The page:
When I first met Joe’s Mom she said to me, “Why grow your hair long when it is so thin”? I was amazed. It is no surprise that they want me to change; “What! All I am saying is, try ironing your clothes, you’ll look all nice and neat”. What can you say; it is not said with meanness, just a bit brutal!
And every last one of my Israeli in-laws thinks that they are the best at everything; the best driver, the best cook, the most cool, the smartest, whatever. There is a super ego present that is tiring but impressive.
I have enjoyed their company, laughed and admired their forthright way of expressing themselves, and their easy laughter. I have eaten their good food in their immaculate houses. I have attended dinners, done dishes, bumped babies on my knee. I have traveled for weddings, played with little children who are now adults, and rubbed some sort of arthritic cream into my mother-in-laws’ arm. We even had a bizarre afternoon in which she tore hair from my legs with hot wax.
We have bonded in our way. But when I call or visit, every time it is as if I am starting all over again. Dispassionate questions about my family, remarks that make me feel somewhat inhuman. “Oh, you have people over to your house”? Someone saying my last name was Evans. It makes me feel like a stranger.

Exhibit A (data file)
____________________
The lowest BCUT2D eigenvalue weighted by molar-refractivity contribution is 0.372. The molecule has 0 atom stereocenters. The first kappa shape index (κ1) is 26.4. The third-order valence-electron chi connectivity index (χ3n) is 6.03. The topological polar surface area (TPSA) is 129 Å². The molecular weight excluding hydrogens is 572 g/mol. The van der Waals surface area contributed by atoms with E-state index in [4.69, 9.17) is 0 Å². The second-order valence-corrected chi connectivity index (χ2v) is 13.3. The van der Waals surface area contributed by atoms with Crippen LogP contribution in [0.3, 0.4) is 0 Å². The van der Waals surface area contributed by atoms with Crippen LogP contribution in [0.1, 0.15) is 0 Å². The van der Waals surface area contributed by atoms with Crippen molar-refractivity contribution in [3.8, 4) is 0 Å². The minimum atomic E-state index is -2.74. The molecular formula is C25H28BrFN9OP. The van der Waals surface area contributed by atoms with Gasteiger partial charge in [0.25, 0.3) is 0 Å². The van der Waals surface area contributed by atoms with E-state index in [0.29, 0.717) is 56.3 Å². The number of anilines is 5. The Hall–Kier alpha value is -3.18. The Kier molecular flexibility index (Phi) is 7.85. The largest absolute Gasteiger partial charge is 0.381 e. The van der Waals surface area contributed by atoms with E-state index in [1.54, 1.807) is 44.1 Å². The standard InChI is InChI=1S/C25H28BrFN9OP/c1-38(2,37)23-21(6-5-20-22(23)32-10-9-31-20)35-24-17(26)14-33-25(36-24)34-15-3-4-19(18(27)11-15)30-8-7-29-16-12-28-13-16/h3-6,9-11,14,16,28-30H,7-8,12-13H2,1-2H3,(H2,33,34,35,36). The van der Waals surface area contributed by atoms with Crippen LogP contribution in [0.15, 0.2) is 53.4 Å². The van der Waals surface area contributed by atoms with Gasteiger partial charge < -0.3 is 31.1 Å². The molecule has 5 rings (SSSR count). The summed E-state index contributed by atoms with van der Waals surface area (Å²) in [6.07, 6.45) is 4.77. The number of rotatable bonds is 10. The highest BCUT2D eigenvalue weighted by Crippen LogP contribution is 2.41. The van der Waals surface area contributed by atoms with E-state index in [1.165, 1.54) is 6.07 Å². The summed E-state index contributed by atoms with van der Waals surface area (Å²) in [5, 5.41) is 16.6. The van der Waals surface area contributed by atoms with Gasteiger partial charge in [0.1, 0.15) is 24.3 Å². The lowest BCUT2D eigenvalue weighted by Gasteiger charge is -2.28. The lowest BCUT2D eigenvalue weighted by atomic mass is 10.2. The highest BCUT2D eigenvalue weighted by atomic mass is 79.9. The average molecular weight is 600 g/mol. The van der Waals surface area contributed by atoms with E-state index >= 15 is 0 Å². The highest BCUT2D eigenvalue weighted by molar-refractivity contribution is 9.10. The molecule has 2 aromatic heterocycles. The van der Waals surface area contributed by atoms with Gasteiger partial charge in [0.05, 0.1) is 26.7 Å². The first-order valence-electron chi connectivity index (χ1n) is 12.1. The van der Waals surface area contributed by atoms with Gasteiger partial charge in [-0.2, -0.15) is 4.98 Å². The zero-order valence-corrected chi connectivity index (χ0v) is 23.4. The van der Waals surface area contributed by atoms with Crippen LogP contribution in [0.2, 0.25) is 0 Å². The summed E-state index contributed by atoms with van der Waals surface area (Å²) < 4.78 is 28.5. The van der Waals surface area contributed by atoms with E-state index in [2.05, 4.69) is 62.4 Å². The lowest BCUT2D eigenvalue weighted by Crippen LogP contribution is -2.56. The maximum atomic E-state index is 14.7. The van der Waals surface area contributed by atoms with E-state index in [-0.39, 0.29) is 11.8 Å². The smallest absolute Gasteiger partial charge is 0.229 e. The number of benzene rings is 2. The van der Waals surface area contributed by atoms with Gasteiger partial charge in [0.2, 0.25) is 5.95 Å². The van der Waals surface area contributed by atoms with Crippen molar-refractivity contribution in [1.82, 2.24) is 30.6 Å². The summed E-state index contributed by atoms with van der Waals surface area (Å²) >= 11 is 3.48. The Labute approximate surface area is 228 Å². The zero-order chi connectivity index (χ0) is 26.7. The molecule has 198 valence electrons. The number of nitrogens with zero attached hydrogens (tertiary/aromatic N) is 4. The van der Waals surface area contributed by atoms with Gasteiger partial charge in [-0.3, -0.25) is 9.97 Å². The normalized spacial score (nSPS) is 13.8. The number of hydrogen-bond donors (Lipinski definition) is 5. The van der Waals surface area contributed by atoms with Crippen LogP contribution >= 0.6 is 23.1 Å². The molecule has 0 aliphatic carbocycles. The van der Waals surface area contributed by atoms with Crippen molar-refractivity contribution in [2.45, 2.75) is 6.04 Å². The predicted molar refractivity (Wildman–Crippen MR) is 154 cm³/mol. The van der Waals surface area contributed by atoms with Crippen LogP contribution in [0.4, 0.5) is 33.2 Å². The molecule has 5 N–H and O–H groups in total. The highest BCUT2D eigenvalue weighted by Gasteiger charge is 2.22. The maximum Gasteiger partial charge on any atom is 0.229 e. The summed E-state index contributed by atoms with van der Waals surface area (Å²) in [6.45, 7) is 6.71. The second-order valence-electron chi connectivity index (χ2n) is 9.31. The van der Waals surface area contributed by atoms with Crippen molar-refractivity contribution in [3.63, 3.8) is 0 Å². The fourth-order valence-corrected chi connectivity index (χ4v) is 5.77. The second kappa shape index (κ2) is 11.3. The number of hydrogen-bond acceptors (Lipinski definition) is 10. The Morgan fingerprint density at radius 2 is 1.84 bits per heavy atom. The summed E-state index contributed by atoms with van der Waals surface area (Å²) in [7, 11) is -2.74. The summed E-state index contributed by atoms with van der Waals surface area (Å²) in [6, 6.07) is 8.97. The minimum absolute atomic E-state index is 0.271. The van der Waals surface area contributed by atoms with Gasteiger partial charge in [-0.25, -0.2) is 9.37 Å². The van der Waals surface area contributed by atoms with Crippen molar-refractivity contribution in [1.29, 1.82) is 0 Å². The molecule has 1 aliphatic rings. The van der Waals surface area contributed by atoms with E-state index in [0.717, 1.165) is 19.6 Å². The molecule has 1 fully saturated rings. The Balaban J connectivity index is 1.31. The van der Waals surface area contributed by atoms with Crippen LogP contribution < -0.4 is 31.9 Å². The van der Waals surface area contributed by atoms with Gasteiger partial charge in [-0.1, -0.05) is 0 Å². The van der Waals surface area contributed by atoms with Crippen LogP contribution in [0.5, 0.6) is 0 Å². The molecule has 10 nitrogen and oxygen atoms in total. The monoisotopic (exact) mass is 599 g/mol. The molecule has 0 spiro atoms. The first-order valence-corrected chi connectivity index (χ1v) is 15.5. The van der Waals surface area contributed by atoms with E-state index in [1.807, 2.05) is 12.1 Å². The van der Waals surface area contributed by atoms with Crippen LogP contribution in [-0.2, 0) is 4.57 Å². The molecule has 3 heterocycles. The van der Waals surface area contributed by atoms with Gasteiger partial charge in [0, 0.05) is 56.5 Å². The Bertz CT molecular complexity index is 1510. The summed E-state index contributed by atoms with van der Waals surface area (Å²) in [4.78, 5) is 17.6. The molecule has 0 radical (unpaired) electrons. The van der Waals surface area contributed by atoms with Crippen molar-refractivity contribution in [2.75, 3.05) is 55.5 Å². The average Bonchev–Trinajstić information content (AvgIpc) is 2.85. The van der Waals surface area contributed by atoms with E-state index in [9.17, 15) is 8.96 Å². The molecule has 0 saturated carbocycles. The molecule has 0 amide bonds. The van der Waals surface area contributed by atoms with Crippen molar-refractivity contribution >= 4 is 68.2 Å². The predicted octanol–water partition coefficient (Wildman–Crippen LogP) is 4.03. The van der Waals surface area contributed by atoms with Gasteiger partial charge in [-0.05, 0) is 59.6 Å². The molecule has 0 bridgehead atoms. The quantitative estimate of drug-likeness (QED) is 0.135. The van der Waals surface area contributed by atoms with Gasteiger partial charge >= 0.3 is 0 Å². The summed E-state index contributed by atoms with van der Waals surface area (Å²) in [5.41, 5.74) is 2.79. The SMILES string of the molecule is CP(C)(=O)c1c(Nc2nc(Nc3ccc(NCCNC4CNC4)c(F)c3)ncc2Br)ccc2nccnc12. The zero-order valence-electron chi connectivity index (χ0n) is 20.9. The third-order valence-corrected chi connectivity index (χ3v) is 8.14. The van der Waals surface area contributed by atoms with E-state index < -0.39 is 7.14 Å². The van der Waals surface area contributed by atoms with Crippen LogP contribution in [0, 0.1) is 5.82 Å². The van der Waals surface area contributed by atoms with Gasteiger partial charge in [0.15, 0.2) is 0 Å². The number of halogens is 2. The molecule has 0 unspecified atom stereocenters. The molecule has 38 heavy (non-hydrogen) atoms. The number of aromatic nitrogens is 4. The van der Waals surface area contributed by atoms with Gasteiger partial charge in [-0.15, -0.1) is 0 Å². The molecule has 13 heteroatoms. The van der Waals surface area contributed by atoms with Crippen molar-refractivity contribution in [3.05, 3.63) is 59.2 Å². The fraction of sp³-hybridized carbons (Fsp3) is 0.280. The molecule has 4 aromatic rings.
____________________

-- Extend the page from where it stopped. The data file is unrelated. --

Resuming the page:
My husband argues that their inability to accept me is more about their criticism of him. But in the end it does not matter. We have stuck together, and what drew my husband to me may have been exactly the part of him that his sisters found so annoying.
I loved to see my husband with his family when we were young; the laughter between him and his siblings was great. The suburban life they lived was far from my own, but they were a different culture, a different religion and I did not make any comparisons. And if I did, at first they were positive.
I noted that in my husband’s family the kids could yell at their parents in frustration and it would be quickly forgotten. The parents would just laugh it off. I saw that as an improvement to the WASP style in which kids never get to talk back to their parents, and all battles are buried and more likely to come at you in a passive aggressive attack. I saw the Israeli ability to just say it and get it out more attractive, at first.
Joe and I made our own bed, and we love our life. We have stayed in love and together, much to the surprise of the families, and we have created our own family. We have amazing children created from the far flung mix of genes, and we have a crazy life of rituals and traditions of our own.
We were idealistic when we met, and continue that way. We believe that the exclusionary powers of religion, cultural identification and nationalism
are barriers to universal peace.
Though created to hold groups of people together and give them a communal bond, the false bonds of religion and culture create a limited and exclusive vision. Too often identifying with ‘your own people’ is just an excuse to feel superior to others, and this can easily be translated into indifference or hatred.
We were an idealistic young couple, and now we are sort of crabby and middle aged, but still carrying on in the spirit of our love. Our proudest achievement is our children, a combination of the best of both of our cultures.